The only support I had was the woman who would eventually be as close to me as a sister. I am eternally grateful to her for being there when nobody else was. She made this livable; had it not been for her presence in my life, I would have killed myself. And that’s not hyperbole — she’s saved me from that fate, twice. To her, I owe a debt that is unpayable. Her love for me made this an experience that was survivable.

From time to time, the flashbacks are so horrible that I can’t leave my bed. I feel his hands on me, I smell him on me; I have never had such vivid memories of anything else. Even though this would be hard, even if everything went my way, it was made harder than it needed to be. I implore people to listen to survivors. To know that no matter what gender you are, what sex you were assigned at birth, no matter any other demographic you may fit into, you can still be raped. And that all people, regardless of anything else, deserve to live a life without rape and deserve support if they are raped.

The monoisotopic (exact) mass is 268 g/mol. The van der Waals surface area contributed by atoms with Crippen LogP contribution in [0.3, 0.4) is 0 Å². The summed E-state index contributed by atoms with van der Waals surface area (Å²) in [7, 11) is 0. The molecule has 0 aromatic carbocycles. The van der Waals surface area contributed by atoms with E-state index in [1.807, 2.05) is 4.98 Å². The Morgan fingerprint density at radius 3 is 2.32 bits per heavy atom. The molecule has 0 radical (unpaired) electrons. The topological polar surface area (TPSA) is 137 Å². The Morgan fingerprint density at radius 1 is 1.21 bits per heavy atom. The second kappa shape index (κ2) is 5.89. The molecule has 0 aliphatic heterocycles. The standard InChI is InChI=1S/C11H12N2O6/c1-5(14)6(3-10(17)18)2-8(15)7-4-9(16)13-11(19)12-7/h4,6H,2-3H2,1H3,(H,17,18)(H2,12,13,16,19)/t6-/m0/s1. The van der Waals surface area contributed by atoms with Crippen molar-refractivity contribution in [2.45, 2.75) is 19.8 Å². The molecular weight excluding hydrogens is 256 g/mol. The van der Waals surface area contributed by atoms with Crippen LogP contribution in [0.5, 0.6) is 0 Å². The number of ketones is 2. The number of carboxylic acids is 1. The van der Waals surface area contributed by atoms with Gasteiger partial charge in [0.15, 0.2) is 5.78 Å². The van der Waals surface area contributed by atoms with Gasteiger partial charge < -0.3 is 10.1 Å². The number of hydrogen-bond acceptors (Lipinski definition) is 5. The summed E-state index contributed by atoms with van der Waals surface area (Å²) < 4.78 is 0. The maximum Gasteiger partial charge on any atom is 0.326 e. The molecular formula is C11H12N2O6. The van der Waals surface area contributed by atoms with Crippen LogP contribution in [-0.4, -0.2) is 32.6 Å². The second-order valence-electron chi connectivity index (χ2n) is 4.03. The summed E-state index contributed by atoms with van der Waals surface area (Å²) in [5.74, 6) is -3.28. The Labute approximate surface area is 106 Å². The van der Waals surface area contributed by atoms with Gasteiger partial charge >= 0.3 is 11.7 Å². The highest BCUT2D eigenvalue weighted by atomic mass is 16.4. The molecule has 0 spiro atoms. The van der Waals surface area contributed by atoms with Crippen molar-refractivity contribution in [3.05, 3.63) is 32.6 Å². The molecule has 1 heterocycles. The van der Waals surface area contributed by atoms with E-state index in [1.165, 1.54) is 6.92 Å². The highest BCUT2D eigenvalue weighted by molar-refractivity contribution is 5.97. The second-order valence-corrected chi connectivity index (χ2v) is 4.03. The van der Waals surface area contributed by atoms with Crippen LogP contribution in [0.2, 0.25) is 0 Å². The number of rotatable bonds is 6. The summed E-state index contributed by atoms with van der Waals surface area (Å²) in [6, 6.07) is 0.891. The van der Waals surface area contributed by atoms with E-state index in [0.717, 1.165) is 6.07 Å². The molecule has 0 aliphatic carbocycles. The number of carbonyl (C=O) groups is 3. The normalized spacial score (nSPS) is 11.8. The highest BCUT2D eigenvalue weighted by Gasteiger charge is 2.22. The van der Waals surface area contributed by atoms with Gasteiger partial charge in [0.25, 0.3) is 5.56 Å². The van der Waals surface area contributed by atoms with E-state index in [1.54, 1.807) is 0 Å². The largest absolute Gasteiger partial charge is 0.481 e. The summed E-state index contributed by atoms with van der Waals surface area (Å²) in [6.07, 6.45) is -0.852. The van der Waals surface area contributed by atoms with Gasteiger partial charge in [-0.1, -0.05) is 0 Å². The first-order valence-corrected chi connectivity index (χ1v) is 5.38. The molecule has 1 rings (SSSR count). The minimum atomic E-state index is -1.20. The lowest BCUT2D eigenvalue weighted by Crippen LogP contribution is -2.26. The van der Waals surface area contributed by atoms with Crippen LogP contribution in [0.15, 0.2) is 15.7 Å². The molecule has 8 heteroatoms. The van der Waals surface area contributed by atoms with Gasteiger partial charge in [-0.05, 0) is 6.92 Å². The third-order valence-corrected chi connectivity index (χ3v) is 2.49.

Believe survivors. Support survivors. Love survivors.

Header image credit: Jeannine Keefer/Flickr


I'm a latinegrx trans woman anti-violence survivor-activist and writer. Although my work focuses on college campuses, I am dedicated to wiping out violence against transgender women of color on all fronts.